Skier Rescued from Mountain in Alaska After Being Mauled by Bear

Joelle Goldstein
·3 min read

United States Coast Guard The skier being rescued from the Alaskan mountain

A skiing trip took a dangerous turn for one man after officials say he was mauled by a bear on an Alaskan mountain.

The scary incident unfolded on Saturday near Haines, just above Chilkoot Lake, according to a press release from the U.S. Coast Guard.

Officials said the Sector Juneau command center received a helicopter hoist request from Alaska State Troopers around 3:20 p.m.

When Coast Guard officers arrived, they found the man — who had suffered injuries to his head and hands — as well as two other skiers in his party at an elevation of 1,600 feet.

They later learned that the man had been attacked by a bear on the mountain during a backcountry skiing outing, according to the press release.

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The Alaska Department of Fish and Game told CNN that the man accidentally awoke the brown bear in a den, and the wild animal was likely a mother protecting her cub.

"The skier who was attacked at some point realized he should play dead, which is probably a good idea in this type of circumstance," state wildlife biologist Carl Koch explained to the outlet.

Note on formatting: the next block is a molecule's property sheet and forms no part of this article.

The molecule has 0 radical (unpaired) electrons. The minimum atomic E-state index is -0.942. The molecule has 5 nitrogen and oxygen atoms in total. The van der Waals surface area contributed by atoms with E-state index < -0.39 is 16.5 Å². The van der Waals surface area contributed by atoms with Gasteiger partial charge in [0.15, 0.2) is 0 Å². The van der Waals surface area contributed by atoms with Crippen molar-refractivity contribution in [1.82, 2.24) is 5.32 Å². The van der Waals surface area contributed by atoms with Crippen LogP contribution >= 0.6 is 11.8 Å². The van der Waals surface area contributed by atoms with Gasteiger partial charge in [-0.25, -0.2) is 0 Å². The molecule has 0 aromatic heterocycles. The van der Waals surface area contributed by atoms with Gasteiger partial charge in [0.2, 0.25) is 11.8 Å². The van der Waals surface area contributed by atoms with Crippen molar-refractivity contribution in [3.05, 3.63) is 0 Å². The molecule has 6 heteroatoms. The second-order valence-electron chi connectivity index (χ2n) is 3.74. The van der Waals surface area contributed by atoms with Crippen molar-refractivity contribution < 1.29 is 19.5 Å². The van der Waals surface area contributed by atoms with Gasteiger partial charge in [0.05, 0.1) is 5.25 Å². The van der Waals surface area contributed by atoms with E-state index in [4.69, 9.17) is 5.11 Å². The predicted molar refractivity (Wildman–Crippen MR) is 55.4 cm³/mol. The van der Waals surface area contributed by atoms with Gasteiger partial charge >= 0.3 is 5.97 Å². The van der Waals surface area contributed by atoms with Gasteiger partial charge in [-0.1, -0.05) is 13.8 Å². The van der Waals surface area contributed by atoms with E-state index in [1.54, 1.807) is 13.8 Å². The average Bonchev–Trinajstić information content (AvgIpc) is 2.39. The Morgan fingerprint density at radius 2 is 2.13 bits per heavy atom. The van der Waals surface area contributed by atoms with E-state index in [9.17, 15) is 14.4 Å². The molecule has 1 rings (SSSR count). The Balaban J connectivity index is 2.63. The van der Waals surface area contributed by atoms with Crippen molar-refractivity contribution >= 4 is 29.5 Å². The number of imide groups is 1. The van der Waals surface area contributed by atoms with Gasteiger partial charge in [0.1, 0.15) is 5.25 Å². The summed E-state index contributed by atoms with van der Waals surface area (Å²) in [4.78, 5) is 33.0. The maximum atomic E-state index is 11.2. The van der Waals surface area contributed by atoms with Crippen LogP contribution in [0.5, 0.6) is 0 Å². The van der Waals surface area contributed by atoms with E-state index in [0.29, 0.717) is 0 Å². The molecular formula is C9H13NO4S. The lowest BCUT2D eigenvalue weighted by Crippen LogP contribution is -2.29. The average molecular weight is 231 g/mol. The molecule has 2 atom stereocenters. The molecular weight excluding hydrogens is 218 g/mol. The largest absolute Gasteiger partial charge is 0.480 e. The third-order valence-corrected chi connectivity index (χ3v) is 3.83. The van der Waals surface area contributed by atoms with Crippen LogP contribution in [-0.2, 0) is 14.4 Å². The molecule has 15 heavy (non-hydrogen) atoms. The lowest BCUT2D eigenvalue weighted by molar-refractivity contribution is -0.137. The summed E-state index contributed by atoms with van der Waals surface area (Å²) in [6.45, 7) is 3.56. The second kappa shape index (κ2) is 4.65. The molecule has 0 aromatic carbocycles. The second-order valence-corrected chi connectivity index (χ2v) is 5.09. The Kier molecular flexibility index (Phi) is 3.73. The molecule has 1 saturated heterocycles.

Following their arrival, the Coast Guard said they were able to lower a member onto the mountain to evaluate the skier's condition, before using a litter to hoist him to the helicopter.

Officials then treated the man's injuries as he was flown to Juneau for higher medical care, according to the release.

The two other skiers did not require assistance and were able to continue down the mountain on their own, the Coast Guard announced.

In a statement, Lt. Cmdr. Will Sirokman, the co-pilot for the case, credited those two skiers for being well-prepared and saving the man's life after the bear attack.

"The other two members in the patient's skiing party had the proper equipment and knowledge to assist with his injuries and communicate for help in 15 degree temperatures with sunset approaching," Sirokman said.

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"Their satellite communication device provided the precise GPS coordinates and elevation of their location," Sirokman added. "Equally important, they had brightly colored fabric to signal the helicopter as we approached. This was absolutely crucial to us finding them in a timely manner."

At this time, the man's condition remains unknown. Coast Guard officials said he was responsive and talking at the time of the helicopter hoist.

Experts advise those who encounter bears while outdoors to identify themselves immediately so the bear knows they're human, remain calm, make themselves as large as possible and move away slowly and sideways, according to the National Park Service (NPS).

In the event a bear attacks, NPS experts say it is best to play dead and remain still until the bear leaves.